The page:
IT security and control firm Sophos is calling on Twitter to
allow its members to fully delete posts following news that last
night Jonathan Ross accidentally revealed his personal email
address on the micro-blogging service.
Ross, who is a huge fan of Twitter and has more than a quarter
of a million followers, posted his full email address for all to
see, but realising his mistake, quickly deleted the message from
his Twitter timeline. However, Sophos can reveal that he is just
the latest user to fall for a gaping security hole in the way
Twitter works - when you 'delete' a post on Twitter, it is never
really deleted. By simply using Twitter's Advanced search facility,
all posts (whether they have been deleted or not) can be found.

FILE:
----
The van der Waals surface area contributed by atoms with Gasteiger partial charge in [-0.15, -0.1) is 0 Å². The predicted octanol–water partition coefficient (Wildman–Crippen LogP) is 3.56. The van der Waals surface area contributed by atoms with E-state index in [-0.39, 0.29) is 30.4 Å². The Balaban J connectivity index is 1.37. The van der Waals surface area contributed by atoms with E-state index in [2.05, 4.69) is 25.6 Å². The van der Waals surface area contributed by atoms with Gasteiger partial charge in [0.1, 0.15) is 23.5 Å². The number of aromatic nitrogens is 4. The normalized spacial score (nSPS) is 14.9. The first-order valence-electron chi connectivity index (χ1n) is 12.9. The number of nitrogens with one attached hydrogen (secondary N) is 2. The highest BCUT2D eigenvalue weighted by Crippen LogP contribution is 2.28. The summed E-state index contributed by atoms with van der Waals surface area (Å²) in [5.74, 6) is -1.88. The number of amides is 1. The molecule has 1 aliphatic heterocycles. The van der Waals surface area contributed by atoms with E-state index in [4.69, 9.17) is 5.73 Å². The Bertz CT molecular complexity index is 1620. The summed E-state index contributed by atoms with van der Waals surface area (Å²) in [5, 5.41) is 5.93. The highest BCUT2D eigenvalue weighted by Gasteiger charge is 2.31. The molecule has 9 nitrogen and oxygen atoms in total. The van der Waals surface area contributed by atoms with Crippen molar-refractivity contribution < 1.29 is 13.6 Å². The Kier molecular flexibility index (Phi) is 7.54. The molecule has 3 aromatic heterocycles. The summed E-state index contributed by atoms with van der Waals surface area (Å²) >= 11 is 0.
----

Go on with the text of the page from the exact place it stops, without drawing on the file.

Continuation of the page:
Jonathan Ross's email slip
underlines Twitter security problem from SophosLabs on Vimeo.
According to Sophos, this is a serious security issue as people
will always accidentally type something they didn't mean to, or
post the message in public rather than send as a direct mail.
Twitter needs to recognise this and allow its members to properly
delete any message they choose from all of Twitter, not just their
"There's no reason for Twitter to keep these posts and in fact,
this is really irresponsible behaviour," said Graham Cluley, senior
technology consultant at Sophos. "In Ross's case, his email address
could have been scooped by spammers or used by fraudsters
pretending to be the star. And, with so many fervent fans, there's
a risk Ross will get bombarded with so many emails requesting he
send a signed photo, open the local garden fete, or simply pass on
the mobile numbers of his celebrity buddies, that his inbox could
effectively burst at the seams. Accidents like this will happen,
and Twitter should be helping, not hindering, its users to clean up
the mess afterwards. For Ross, his best bet is to change his email
address as soon as possible."